Now let’s pop back to Hollywood. “The Interview” is probably BARELY watchable and pretty hilarious if you watch it stoned. It is a cultural fart. The fact that North Korea chose it to go after is even more hilarious. But the one thing that needed to happen in all this: Sony executives had a moment to make a stand for every artist, for everyone trying to achieve something creative in this world, and creativity is the only way this world might have a chance of lasting.

Sony was given a rare moment to be a hero, a defender everything American.

Unfortunately for them and for us, hero was not something Sony could be.

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Stephen King Touched My Girdle


by Beth Wareham

Spanx, actually. I was standing beside a conference table, hand up my dress, (my own hand) pulling an anaconda-like roll of latex down my leg when he struck. With a touch more appropriate for inside the covers of 50 Shades of Grey, Stephen King pinched the roll of latex and gave it a yank, taming — and at once setting free – both it and me.

I heard a voice say, “We’re late for the meeting” and with a soft kiss on my neck, I heard him moving away. I whirled around, just as a pair of holey blue Converse, low-tops, turned the corner. I yelled “Congrats on the Red Sox!” and he yelled back, “I’m farting through silk!” A publicist ran by, smiling like a baby with gas. I was left alone to deal with the current of electricity running up and down my spine. I knew I would never see him again.

I’ve been told about Stephen King getting pulled over for speeding with just his giant turtle in the car. Another editor remembers looking down at the treadmill next to her in the hotel at a book convention and wondering who set it on .5 to work out. The Converse, low-tops, were her first clue.

When Salman Rushdie’s fatwah went down, make no mistake, it was Stephen King and Stephen King’s call to booksellers that kept Rushdie’s books on sale. To paraphrase, Mr. King said, you don’t sell him, you don’t sell me.

When I read Stephen King, it’s like being locked in a trunk with my brothers, shit-weasels both. When I read Stephen King, I am deliriously happy. I remember the stupid jokes and haven’t boarded a plane since Dream Catcher without saying “sit up front, first to the crash site.” As a teenager, I was reading Salem’s Lot when a boy knocked on my window, causing me to urinate in fright. My Mom called me “Window Pee” for a week.

Yeah, these books are scary. But they are are also hilarious and few humans have a greater mind when it comes to American pop culture than Mr. King. You are so immersed in your country’s own inside jokes, it is also feels like hanging out with your siblings. It’s all familiar.

I cannot presume to review the body of Mr. King’s work – my 401K won’t hold that long. However, here are some of my favorites.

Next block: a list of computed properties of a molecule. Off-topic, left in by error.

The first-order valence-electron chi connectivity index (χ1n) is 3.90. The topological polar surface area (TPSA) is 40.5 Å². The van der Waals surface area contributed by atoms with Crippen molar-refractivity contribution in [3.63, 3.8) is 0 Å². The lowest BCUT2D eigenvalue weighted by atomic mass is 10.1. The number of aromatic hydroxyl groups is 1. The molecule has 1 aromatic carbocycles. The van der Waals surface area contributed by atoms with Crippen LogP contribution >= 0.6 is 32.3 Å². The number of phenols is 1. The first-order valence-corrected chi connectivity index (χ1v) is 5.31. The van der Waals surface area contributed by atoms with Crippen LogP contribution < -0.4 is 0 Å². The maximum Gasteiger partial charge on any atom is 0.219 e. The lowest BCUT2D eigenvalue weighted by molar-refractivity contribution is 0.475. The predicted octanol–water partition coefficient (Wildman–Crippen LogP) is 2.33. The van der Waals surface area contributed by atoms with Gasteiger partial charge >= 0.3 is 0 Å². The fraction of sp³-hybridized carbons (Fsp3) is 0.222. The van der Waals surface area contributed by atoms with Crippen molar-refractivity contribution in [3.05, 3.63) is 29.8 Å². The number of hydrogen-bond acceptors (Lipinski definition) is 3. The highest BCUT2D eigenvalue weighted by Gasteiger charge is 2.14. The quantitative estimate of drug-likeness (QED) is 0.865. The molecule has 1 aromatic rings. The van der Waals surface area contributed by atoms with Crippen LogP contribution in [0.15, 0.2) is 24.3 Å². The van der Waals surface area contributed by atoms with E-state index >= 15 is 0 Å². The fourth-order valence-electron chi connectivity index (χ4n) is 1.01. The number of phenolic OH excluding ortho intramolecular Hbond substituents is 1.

Herion addiction, men of fallen faith, and rock and roll collide in a deal even the devil wouldn’t make. The publisher says it’s the scariest ending he has ever written. You be the judge.

Stephen King Stickers – Only 6.99, I put mine on my lunch box.

Bag of Bones is a ghost story, a story about grief, on a lake in New England.

On Writing is simply one of the most entertaining, interesting, useful, no bullshit book on writing I’ve ever read. The reading list in back makes it worth the purchase.

Salem’s Lot, the generator of dreaded “window pee”, was cool long before everything had a vampire in it. This is a scary book.

The Stand introduces recurring characters in a post-apocalyptic world dedicated to his wife Tabitha. My husband would attach me to “post-apocalyptic” too.

51D0welpt7L._SL75_Mr. Mercedes is Stephen King’s foray into self-described “hard boiled detective fiction.” He’s so good he can shift from horror to ghost to detective to cute stickers for my lunchbox.



For baby boomers, 11/22/63 resonates as the day a certain idea of America died. John F. Kennedy was killed in Dallas and no one has ever stopped guessing about his end, including Mr. King.



In Doctor Sleep, little Danny Torrance from The Shining grows up and works in a hospice. This is classic scary King.



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5 Bits of Simple Advice for Fiction Writers from Very Famous Editors


After 20 years as an editor in New York City publishing houses, I heard a lot of things. I even read a book proposal from a woman whose life was transformed after she met Tom Cruise.

Over and over, I come back to the simple advice I heard the best fiction editors (I was your garden-variety non-fiction type) say to their writers:

1. Chronology is your friend.

Start at the beginning and tell the story through to the end, just as if you were telling a friend. Only the most skilled of writers play with time and pull it off: Don De Lillo wrote Falling Man going forward in time, didn’t like it, and rewrote the book in reverse, making 9/11 the last event. Don’t try it at home, kids.

2. Limit your characters and make them vivid.

Dickens was Dickens because he could invite whole cities into his books and keep all the names and attributes straight. Tolstoy excelled at that as well. This will probably be harder for you, so focus on your handful of characters and make them memorable. I’ve read books whose plot still fails me, but a character stands in my mind’s eye still. That is success in writing.

3. Stolen from Stephen King: Adverbs are not your friends.

While I cannot make a citizen’s arrest for overwriting, I want to. Leave adverbs behind. In fact, be stingy with your adjectives. These are words that carry emotional connotations that you should achieve through the story’s action or choice of detail. Which leads to #4.

4. Detail is the soul of fiction.

Pick up a Chekhov short story. On the first page, he’s so completely described the room and it’s occupants on one page, you are now present in rural Russia with peasants, feeling the steam from the pot of potatoes and seeing the poverty in their clothes. One page and you are in their world.

5. The details you choose is what makes you great. 

Part of the joy of reading a book is one intellect bouncing against another, even if the two are not in the same room. A writers choice of detail focuses the work and shows a reader new possibilities for thought and life. Look there, not there, and the entire story changes.

I’ve overheard many more things and have some thoughts of my own. I’ll throw up some more here soon.